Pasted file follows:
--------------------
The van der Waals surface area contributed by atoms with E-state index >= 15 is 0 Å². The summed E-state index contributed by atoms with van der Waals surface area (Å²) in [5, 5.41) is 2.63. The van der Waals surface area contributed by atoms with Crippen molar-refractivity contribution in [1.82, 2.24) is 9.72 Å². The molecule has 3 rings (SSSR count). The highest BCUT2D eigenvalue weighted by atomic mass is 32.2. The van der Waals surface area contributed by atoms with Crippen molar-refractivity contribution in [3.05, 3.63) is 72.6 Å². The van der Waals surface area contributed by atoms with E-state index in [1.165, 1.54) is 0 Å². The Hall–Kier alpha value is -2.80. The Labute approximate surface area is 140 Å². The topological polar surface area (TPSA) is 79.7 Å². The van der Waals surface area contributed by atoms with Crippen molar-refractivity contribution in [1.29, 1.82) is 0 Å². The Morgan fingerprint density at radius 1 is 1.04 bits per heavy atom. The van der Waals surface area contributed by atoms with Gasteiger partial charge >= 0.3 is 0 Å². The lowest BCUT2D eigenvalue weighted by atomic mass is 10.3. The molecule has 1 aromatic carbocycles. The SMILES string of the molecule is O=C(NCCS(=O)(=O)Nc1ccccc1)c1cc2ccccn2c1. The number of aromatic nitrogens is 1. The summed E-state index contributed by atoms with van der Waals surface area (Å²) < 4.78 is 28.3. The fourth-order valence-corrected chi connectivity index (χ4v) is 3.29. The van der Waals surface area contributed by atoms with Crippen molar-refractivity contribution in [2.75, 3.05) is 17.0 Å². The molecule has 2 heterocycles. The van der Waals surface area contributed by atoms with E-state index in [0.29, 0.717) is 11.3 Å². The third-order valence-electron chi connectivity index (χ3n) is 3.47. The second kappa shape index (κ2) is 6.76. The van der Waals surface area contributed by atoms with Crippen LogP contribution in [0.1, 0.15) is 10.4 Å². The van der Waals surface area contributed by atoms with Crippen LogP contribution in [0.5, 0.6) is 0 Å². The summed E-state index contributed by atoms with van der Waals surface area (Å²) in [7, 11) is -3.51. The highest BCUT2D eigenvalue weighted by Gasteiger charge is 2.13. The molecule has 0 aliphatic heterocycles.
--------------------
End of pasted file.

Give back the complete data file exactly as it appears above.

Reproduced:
The van der Waals surface area contributed by atoms with E-state index >= 15 is 0 Å². The summed E-state index contributed by atoms with van der Waals surface area (Å²) in [5, 5.41) is 2.63. The van der Waals surface area contributed by atoms with Crippen molar-refractivity contribution in [1.82, 2.24) is 9.72 Å². The molecule has 3 rings (SSSR count). The highest BCUT2D eigenvalue weighted by atomic mass is 32.2. The van der Waals surface area contributed by atoms with Crippen molar-refractivity contribution in [3.05, 3.63) is 72.6 Å². The van der Waals surface area contributed by atoms with E-state index in [1.165, 1.54) is 0 Å². The Hall–Kier alpha value is -2.80. The Labute approximate surface area is 140 Å². The topological polar surface area (TPSA) is 79.7 Å². The van der Waals surface area contributed by atoms with Crippen molar-refractivity contribution in [1.29, 1.82) is 0 Å². The Morgan fingerprint density at radius 1 is 1.04 bits per heavy atom. The van der Waals surface area contributed by atoms with Gasteiger partial charge >= 0.3 is 0 Å². The lowest BCUT2D eigenvalue weighted by atomic mass is 10.3. The molecule has 1 aromatic carbocycles. The SMILES string of the molecule is O=C(NCCS(=O)(=O)Nc1ccccc1)c1cc2ccccn2c1. The number of aromatic nitrogens is 1. The summed E-state index contributed by atoms with van der Waals surface area (Å²) < 4.78 is 28.3. The fourth-order valence-corrected chi connectivity index (χ4v) is 3.29. The van der Waals surface area contributed by atoms with Crippen molar-refractivity contribution in [2.75, 3.05) is 17.0 Å². The molecule has 2 heterocycles. The van der Waals surface area contributed by atoms with E-state index in [0.29, 0.717) is 11.3 Å². The third-order valence-electron chi connectivity index (χ3n) is 3.47. The second kappa shape index (κ2) is 6.76. The van der Waals surface area contributed by atoms with Crippen LogP contribution in [0.1, 0.15) is 10.4 Å². The van der Waals surface area contributed by atoms with Crippen LogP contribution in [0.5, 0.6) is 0 Å². The summed E-state index contributed by atoms with van der Waals surface area (Å²) in [7, 11) is -3.51. The highest BCUT2D eigenvalue weighted by Gasteiger charge is 2.13. The molecule has 0 aliphatic heterocycles.